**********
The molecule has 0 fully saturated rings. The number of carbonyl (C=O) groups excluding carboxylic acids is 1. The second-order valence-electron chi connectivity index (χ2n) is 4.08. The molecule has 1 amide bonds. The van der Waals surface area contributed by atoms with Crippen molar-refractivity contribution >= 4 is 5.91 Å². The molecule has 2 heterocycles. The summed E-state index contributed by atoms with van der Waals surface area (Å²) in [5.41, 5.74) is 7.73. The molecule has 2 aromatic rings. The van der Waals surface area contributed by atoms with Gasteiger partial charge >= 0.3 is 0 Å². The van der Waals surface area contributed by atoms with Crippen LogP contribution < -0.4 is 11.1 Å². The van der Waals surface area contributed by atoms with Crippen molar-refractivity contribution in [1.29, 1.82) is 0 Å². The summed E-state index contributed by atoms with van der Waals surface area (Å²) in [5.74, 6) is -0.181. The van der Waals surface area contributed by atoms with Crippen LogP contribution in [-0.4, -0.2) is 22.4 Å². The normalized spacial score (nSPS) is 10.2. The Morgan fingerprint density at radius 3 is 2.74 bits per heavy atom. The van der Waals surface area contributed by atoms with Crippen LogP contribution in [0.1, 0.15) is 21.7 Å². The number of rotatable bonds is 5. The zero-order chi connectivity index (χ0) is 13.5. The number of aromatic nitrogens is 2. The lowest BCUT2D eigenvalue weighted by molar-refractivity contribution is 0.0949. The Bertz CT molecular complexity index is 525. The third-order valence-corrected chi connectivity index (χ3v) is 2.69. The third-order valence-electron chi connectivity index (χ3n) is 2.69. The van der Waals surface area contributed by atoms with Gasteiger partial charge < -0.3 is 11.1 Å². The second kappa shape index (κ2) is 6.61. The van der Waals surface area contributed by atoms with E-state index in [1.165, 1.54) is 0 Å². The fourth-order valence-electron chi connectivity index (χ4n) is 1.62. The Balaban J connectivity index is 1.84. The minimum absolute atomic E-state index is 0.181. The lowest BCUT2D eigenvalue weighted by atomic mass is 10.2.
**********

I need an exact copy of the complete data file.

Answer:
The molecule has 0 fully saturated rings. The number of carbonyl (C=O) groups excluding carboxylic acids is 1. The second-order valence-electron chi connectivity index (χ2n) is 4.08. The molecule has 1 amide bonds. The van der Waals surface area contributed by atoms with Crippen molar-refractivity contribution >= 4 is 5.91 Å². The molecule has 2 heterocycles. The summed E-state index contributed by atoms with van der Waals surface area (Å²) in [5.41, 5.74) is 7.73. The molecule has 2 aromatic rings. The van der Waals surface area contributed by atoms with Gasteiger partial charge >= 0.3 is 0 Å². The van der Waals surface area contributed by atoms with Crippen LogP contribution < -0.4 is 11.1 Å². The van der Waals surface area contributed by atoms with Crippen molar-refractivity contribution in [1.29, 1.82) is 0 Å². The summed E-state index contributed by atoms with van der Waals surface area (Å²) in [5.74, 6) is -0.181. The van der Waals surface area contributed by atoms with Crippen LogP contribution in [-0.4, -0.2) is 22.4 Å². The normalized spacial score (nSPS) is 10.2. The Morgan fingerprint density at radius 3 is 2.74 bits per heavy atom. The van der Waals surface area contributed by atoms with Crippen LogP contribution in [0.1, 0.15) is 21.7 Å². The number of rotatable bonds is 5. The zero-order chi connectivity index (χ0) is 13.5. The number of aromatic nitrogens is 2. The lowest BCUT2D eigenvalue weighted by molar-refractivity contribution is 0.0949. The Bertz CT molecular complexity index is 525. The third-order valence-corrected chi connectivity index (χ3v) is 2.69. The third-order valence-electron chi connectivity index (χ3n) is 2.69. The van der Waals surface area contributed by atoms with Gasteiger partial charge < -0.3 is 11.1 Å². The second kappa shape index (κ2) is 6.61. The van der Waals surface area contributed by atoms with E-state index in [1.165, 1.54) is 0 Å². The fourth-order valence-electron chi connectivity index (χ4n) is 1.62. The Balaban J connectivity index is 1.84. The minimum absolute atomic E-state index is 0.181. The lowest BCUT2D eigenvalue weighted by atomic mass is 10.2.